Giles sat on his kitchen stool, in correct posture, metronome ticking. He practiced in the afternoons, mid-week. Thurdays were open mic night, and he liked to have songs nailed by Wednesday. Afternoons were best. Buffy had been paying more attention to him, lately, but she was in class in the afternoons. He had nothing to do, and no worries that anybody might drop by to give him more than nothing to do.
Giles could strum folkified arrangements and sing in that breathy voice that the coffee house audience preferred all day. He had an ear, and a memory, and could play most of the Beatles, the Who, Clapton before he got boring, Zep, and a raft of seventies standards that sometimes made him very weary. He also had a repertoire from later in that decade, which the coffeehouse audience wouldn’t like as much, from when he had the ring in his eyebrow and one in his nose. The mark on his nose was still visible, if he looked. Which he did, now and then, in the mirror while shaving. Would Buffy have liked it or hated it? She did seem to have a lot of hardware in her own ears.
How much of a prat would a forty-five year old man look with a nose ring? He botched the words to the chorus and swore. Today Grand Funk Railroad wasn’t doing it for him. At one time, he realized, it had stood for everything he’d hated.
He thunked the acoustic into the stand and stifled the metronome. Bugger this for a game of soldiers.
Giles waded deep into his hall closet. He shoved aside the winter coats he’d had no use for since 1997, thrusting himself past the thicket of mothball-scented wool. There it was, upright against the back wall, a hard case. He slid it over and extracted it and himself from the closet. He set the case on the floor and wedged back in. Also at the back, a Boogie Mark II. Not from his band days, this, but from later, when he had money and still clung to the idea that he might play out again. Middle-aged men could afford the toys their younger selves longed for. Like this amp, and like the car he’d just bought. What a wanker he’d become.
Giles lugged the gear into his living room. The Boogie would not have been a good gigging amp. Too heavy. Too expensive. He plugged it in and watched the tubes glow up. Good. A box with some spare tubes was stashed inside the amp, but too much fiddling with the gear and he’d lose this mood. He took the SG out of the case and inspected it. SG Special. Tune-o-matic. Cherry finish, much abused. Leather strap still on. Tortie pick still threaded through the top three strings.
The SG was not a sexy guitar. Not the guitar for fringes and bellbottoms and grinding his hips slowly while the girls watched. It was brutal. Ugly. It was for windmilling and power-chording and holding up to the amp and shaking. Maximum R&B chunk.
It wasn’t playable right away, of course. It had gone far out of tune, and the strings were black around the first couple of frets and around the octave. Giles found the spare set he’d always kept in the case, though he’d minded the expense, back then. It had been hard to get through two sets without breaking a string, the way they played. He muttered “sod it” and tuned up with the strings unchanged. He got the A right from memory then the others from the harmonics. Then he dimed the gain. Stood up.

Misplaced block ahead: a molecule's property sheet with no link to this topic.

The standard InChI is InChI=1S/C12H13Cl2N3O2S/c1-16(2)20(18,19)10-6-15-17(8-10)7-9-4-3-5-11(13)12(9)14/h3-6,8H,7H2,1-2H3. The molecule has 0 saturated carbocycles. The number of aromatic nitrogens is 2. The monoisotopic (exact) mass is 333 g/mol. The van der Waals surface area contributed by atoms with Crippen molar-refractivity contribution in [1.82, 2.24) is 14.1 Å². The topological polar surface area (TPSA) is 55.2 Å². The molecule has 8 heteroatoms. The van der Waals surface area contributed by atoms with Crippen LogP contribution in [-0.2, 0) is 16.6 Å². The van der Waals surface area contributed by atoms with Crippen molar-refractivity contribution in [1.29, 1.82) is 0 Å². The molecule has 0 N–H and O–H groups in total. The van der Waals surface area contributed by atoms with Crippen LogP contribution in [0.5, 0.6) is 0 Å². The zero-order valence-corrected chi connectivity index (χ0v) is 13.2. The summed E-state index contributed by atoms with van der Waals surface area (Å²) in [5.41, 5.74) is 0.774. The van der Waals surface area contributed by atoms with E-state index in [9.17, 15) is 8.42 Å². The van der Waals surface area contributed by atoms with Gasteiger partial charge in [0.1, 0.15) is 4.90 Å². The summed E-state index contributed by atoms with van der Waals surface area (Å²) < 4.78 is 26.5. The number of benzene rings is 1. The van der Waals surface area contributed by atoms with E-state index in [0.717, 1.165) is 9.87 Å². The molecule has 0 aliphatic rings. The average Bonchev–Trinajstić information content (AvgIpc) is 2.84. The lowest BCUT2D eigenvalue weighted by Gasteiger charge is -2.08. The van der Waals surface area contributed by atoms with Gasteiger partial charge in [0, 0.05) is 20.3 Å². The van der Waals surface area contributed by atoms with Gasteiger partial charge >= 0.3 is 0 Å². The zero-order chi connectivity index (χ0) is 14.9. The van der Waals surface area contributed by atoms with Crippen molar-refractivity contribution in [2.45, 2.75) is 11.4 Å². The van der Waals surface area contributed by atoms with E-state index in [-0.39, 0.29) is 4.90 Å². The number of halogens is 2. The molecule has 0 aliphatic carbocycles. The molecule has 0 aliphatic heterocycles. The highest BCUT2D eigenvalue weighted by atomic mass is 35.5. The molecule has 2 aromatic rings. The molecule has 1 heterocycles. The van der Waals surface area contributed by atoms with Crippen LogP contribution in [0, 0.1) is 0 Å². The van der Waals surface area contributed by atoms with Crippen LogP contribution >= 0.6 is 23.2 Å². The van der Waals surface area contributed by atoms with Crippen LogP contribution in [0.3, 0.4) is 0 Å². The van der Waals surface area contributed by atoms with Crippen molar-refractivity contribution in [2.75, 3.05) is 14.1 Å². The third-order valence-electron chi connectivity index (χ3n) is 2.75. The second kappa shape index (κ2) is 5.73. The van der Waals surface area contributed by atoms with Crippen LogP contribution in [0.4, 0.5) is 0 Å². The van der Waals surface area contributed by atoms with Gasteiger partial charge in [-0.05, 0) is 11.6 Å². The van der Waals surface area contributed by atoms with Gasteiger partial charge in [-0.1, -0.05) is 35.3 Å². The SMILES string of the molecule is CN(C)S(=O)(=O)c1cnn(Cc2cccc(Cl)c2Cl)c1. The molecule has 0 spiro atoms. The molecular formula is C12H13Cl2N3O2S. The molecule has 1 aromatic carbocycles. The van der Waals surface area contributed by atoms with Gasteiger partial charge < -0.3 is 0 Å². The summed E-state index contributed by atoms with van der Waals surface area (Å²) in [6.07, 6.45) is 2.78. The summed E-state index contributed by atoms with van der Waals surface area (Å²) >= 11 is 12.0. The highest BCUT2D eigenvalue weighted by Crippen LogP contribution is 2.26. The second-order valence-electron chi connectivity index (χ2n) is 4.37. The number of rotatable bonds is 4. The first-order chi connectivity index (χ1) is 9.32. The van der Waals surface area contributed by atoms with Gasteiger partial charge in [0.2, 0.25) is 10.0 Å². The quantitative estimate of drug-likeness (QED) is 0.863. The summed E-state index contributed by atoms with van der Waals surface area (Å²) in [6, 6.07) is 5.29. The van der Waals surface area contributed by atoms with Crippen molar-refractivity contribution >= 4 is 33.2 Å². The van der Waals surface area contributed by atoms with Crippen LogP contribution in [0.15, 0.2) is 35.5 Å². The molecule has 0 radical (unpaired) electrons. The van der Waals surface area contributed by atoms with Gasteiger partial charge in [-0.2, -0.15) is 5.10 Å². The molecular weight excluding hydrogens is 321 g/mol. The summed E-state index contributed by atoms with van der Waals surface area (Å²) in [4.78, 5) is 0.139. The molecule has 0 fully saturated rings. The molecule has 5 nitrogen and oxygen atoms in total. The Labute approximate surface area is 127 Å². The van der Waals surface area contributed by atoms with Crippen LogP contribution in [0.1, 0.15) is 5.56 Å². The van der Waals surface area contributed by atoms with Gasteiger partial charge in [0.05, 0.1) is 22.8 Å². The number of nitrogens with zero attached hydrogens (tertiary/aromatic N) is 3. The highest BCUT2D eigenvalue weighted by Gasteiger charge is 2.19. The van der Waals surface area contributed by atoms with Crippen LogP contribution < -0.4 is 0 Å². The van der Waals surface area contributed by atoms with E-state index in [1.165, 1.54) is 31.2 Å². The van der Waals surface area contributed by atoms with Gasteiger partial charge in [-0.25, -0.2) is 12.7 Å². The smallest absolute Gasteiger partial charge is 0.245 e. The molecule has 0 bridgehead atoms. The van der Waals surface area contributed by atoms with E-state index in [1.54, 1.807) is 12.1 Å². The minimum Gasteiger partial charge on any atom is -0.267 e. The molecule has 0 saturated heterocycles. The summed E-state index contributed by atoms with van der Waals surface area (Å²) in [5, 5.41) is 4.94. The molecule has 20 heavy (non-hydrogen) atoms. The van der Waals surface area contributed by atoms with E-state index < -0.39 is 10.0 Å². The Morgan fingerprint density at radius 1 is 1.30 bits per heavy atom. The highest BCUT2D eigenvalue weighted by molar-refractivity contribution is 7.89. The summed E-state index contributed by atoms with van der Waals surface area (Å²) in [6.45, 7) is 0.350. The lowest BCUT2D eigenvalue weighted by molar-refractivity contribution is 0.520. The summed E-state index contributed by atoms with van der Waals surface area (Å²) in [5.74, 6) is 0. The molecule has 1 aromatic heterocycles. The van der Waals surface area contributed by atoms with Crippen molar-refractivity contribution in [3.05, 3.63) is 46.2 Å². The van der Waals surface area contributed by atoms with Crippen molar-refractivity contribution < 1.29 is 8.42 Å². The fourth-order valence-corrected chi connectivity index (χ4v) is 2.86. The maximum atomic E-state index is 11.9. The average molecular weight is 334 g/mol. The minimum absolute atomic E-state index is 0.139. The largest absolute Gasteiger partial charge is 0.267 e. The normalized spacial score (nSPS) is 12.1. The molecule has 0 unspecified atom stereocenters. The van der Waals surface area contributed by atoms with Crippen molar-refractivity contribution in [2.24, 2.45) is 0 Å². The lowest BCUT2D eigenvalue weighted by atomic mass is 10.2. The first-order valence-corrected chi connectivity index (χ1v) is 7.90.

The P90s were hot. Almost too hot. He switched to the bridge and dialed it down with a nudge from his little finger. He crunched out some fifths, then noodled a little pentatonic nothing in A. So good distorted like that. So much easier to play than the steel-string. Looser. Slinkier. The frets were butter under the strings.
Giles was not in a rock-god mood, though. He grabbed the E-barre and stomped into a rhythm. Loud, hard, hungry, perpetually in want of something. He knew what he wanted, but he didn’t know how to get it. No, not that song. He’d always been more tuneful than that. Another came to mind. It was whiny, but whiny was how he felt.
I just want a lover like any other, what do I get?
I only want a friend who’ll stay to the end, what do I get?
He dug into the chorus and let himself get loud. What he wanted right now was a drummer, somebody fast and tight. The solo was dead easy, pure DIY simplicity. Just one string. At the end, he sang both parts of the call and response:
What do I get? No love
What do I get? No sleep at night
What do I get? Nothing that’s nice
What do I get? Nothing at all, at all, at all…
Coz I don’t get yo-u
He let it ring out, then heard something. Somebody clapping, slowly. Giles snapped his head up, guiltily, and muted with his palm.
“Oh! Ah. Buffy. Hello. I was just… Um.” Oh, good show, Rupert.
“Yeah, I could hear it. From the street.” She closed the door behind herself. “I didn’t know you had one of those pluggy-inny things. Were those invented when you were a teenager?”
“Ha, ha.” He nudged his glasses back up his nose.
“If you’re finished with Johnny Lydon imitation, how about you make some tea and I tell you about this demon.”
“Very funny.” He fingered an E, then played the riff from Pete Shelley’s famous song. Buffy’s face stayed blank, then strayed toward amused patience. Odd; he’d have bet folding money that some whiny Bronze band would have covered it. He thumped the power switch on the amp and set the SG down in a corner of the sofa. He went into the kitchen and filled the kettle.